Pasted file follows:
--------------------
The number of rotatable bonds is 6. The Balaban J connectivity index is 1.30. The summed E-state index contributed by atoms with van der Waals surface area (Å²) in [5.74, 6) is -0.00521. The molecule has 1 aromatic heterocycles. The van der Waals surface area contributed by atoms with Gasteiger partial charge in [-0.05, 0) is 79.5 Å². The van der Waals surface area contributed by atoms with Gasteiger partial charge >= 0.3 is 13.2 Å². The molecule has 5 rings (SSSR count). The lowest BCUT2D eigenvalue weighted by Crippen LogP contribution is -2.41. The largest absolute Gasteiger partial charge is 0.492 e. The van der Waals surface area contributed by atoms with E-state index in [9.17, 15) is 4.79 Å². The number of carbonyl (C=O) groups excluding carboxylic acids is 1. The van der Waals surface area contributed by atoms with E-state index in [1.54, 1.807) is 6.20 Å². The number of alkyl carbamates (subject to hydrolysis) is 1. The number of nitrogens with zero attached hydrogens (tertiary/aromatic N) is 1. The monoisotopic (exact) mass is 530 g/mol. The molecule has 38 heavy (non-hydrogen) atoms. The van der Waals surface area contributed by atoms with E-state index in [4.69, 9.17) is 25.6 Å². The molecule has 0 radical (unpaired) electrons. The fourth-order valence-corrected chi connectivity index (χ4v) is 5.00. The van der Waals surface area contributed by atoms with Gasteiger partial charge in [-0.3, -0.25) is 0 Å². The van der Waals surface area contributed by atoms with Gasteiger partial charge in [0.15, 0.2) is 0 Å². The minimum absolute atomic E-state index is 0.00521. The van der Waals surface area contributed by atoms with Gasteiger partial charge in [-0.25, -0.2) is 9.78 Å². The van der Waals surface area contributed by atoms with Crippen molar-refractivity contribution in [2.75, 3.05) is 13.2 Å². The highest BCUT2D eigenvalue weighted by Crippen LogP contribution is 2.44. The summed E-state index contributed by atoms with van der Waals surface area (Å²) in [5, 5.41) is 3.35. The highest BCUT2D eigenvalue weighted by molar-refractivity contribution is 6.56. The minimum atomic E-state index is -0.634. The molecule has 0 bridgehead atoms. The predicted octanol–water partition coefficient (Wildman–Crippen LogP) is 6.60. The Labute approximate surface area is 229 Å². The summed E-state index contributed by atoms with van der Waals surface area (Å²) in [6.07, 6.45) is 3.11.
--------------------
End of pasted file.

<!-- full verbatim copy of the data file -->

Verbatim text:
The number of rotatable bonds is 6. The Balaban J connectivity index is 1.30. The summed E-state index contributed by atoms with van der Waals surface area (Å²) in [5.74, 6) is -0.00521. The molecule has 1 aromatic heterocycles. The van der Waals surface area contributed by atoms with Gasteiger partial charge in [-0.05, 0) is 79.5 Å². The van der Waals surface area contributed by atoms with Gasteiger partial charge >= 0.3 is 13.2 Å². The molecule has 5 rings (SSSR count). The lowest BCUT2D eigenvalue weighted by Crippen LogP contribution is -2.41. The largest absolute Gasteiger partial charge is 0.492 e. The van der Waals surface area contributed by atoms with E-state index in [9.17, 15) is 4.79 Å². The number of carbonyl (C=O) groups excluding carboxylic acids is 1. The van der Waals surface area contributed by atoms with E-state index in [1.54, 1.807) is 6.20 Å². The number of alkyl carbamates (subject to hydrolysis) is 1. The number of nitrogens with zero attached hydrogens (tertiary/aromatic N) is 1. The monoisotopic (exact) mass is 530 g/mol. The molecule has 38 heavy (non-hydrogen) atoms. The van der Waals surface area contributed by atoms with E-state index in [4.69, 9.17) is 25.6 Å². The molecule has 0 radical (unpaired) electrons. The fourth-order valence-corrected chi connectivity index (χ4v) is 5.00. The van der Waals surface area contributed by atoms with Gasteiger partial charge in [-0.3, -0.25) is 0 Å². The van der Waals surface area contributed by atoms with Gasteiger partial charge in [0.15, 0.2) is 0 Å². The minimum absolute atomic E-state index is 0.00521. The van der Waals surface area contributed by atoms with Gasteiger partial charge in [-0.25, -0.2) is 9.78 Å². The van der Waals surface area contributed by atoms with Crippen molar-refractivity contribution in [2.75, 3.05) is 13.2 Å². The highest BCUT2D eigenvalue weighted by Crippen LogP contribution is 2.44. The summed E-state index contributed by atoms with van der Waals surface area (Å²) in [5, 5.41) is 3.35. The highest BCUT2D eigenvalue weighted by molar-refractivity contribution is 6.56. The minimum atomic E-state index is -0.634. The molecule has 0 bridgehead atoms. The predicted octanol–water partition coefficient (Wildman–Crippen LogP) is 6.60. The Labute approximate surface area is 229 Å². The summed E-state index contributed by atoms with van der Waals surface area (Å²) in [6.07, 6.45) is 3.11.